This is why he couldn’t support Russia openly. But with Li Zhanshu’s promise and Patrushev’s follow up trip to China, you can be sure that China’s support to Russia will continue if not increase. One area mentioned in Patrushev’s statement is further cooperation between the two militaries with an emphasis on joint exercises and patrols.
Why joint military exercises? A joint exercise could serve multiple purposes. And one of them could be this: If the exercise is conducted on the Sino-Russian border or in Russia. Could China conveniently bring a large number of weapons to Russia? And after the exercise, what about leaving a portion of them for their Russian friends?
This video was filmed by Russian citizens in Vladivostok a few weeks ago. A long fleet of Chinese military vehicles were seen driving in the city. What’s inside of these vehicles? We don’t know. But we do know that starting from September 1st, Russia held a week-long military exercise at seven firing ranges in Russia’s Far East and the Sea of Japan and involved more than 50,000 troops and over 5,000 weapons units, including 140 aircraft and 60 warships. The participating parties include several ex-Soviet nations, China, India, Laos, Mongolia, Nicaragua and Syria.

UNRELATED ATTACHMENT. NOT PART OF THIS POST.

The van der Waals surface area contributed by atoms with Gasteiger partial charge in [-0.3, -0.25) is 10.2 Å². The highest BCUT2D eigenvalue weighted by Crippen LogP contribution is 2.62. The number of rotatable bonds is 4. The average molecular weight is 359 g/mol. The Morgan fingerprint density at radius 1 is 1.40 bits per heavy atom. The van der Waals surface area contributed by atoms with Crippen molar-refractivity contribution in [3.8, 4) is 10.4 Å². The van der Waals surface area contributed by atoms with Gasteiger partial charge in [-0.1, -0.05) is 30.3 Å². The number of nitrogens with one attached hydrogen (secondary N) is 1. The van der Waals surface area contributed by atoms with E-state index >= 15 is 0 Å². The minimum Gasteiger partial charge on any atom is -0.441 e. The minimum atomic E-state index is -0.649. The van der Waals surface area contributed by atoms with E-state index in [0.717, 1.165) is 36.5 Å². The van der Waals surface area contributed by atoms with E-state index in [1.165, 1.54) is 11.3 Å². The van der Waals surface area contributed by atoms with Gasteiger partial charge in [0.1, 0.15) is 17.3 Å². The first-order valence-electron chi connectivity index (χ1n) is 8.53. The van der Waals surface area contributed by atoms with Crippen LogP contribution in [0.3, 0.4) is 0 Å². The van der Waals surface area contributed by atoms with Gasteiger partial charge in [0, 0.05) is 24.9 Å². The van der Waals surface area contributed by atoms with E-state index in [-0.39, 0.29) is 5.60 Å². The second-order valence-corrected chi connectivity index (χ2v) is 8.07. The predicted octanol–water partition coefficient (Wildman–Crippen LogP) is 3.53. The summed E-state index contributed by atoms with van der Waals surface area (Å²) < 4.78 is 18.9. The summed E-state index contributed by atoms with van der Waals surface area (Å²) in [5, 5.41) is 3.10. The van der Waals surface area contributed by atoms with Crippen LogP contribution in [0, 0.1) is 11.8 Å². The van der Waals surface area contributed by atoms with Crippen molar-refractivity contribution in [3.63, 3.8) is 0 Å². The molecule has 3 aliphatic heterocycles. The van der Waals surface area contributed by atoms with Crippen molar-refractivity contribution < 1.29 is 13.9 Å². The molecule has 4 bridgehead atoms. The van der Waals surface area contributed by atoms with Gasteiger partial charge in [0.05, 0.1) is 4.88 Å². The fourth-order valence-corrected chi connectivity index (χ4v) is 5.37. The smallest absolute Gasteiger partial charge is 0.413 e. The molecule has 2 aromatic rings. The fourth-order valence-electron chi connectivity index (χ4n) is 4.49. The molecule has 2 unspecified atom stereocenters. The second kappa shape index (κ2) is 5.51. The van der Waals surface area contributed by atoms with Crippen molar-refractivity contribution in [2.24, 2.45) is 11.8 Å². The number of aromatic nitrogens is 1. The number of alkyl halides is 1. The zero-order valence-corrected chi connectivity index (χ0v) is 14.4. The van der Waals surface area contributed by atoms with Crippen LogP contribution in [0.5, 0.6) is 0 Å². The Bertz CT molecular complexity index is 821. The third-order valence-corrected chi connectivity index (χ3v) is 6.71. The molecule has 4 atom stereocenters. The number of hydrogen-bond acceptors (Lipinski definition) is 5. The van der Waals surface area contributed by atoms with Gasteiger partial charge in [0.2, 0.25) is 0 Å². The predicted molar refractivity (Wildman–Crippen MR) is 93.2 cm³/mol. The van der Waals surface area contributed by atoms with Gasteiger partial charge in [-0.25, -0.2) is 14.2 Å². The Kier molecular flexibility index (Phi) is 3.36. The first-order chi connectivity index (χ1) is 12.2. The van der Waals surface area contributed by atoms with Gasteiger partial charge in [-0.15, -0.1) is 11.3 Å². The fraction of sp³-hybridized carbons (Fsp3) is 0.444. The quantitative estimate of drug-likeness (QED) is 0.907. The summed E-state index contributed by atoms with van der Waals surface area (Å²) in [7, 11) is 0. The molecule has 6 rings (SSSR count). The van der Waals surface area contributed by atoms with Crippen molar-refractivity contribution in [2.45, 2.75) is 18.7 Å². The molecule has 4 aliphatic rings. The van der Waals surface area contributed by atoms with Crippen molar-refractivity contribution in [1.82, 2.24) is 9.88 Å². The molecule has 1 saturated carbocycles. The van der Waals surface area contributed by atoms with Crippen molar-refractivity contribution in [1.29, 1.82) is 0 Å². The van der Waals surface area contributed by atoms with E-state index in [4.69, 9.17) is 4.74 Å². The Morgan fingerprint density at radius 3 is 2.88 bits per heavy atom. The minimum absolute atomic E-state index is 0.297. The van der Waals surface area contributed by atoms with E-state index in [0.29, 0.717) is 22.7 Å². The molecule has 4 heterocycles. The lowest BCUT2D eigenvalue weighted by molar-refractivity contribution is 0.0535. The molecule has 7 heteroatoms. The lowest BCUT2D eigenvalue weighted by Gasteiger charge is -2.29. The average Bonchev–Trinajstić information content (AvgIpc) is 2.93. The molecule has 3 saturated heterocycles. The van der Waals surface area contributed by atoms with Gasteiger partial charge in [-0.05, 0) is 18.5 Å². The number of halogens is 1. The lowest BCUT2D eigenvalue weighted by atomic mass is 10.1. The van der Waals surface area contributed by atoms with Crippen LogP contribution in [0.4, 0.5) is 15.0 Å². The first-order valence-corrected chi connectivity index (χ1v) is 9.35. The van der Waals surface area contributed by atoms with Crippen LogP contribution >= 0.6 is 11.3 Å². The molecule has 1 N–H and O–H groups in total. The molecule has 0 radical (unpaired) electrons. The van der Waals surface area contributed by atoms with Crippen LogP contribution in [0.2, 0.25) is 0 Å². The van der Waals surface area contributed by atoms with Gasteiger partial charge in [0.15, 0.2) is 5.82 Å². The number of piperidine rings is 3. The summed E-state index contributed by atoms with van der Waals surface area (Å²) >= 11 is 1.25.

If the Chinese military does leave weapons to the Russians, Russia could theoretically claim they bought them from North Korea who bought them from China before. In fact, according to the Guardian, the Biden administration officials earlier this month confirmed a declassified US intelligence assessment that North Korea was in the process of selling arms to Russia in violation of UN security council sanctions banning Pyongyang from importing or exporting weapons. North Korea denied such sales.
Another area as mentioned in Patrushev’s statement is the military-tech cooperation between the two countries. I talked to a veteran Chinese air force officer about this and asked what this military-tech cooperation could be. He told me that China has been relying on Russia’s military doctrines and technologies since the P.R.C. was formed. And that has lasted ‘til today.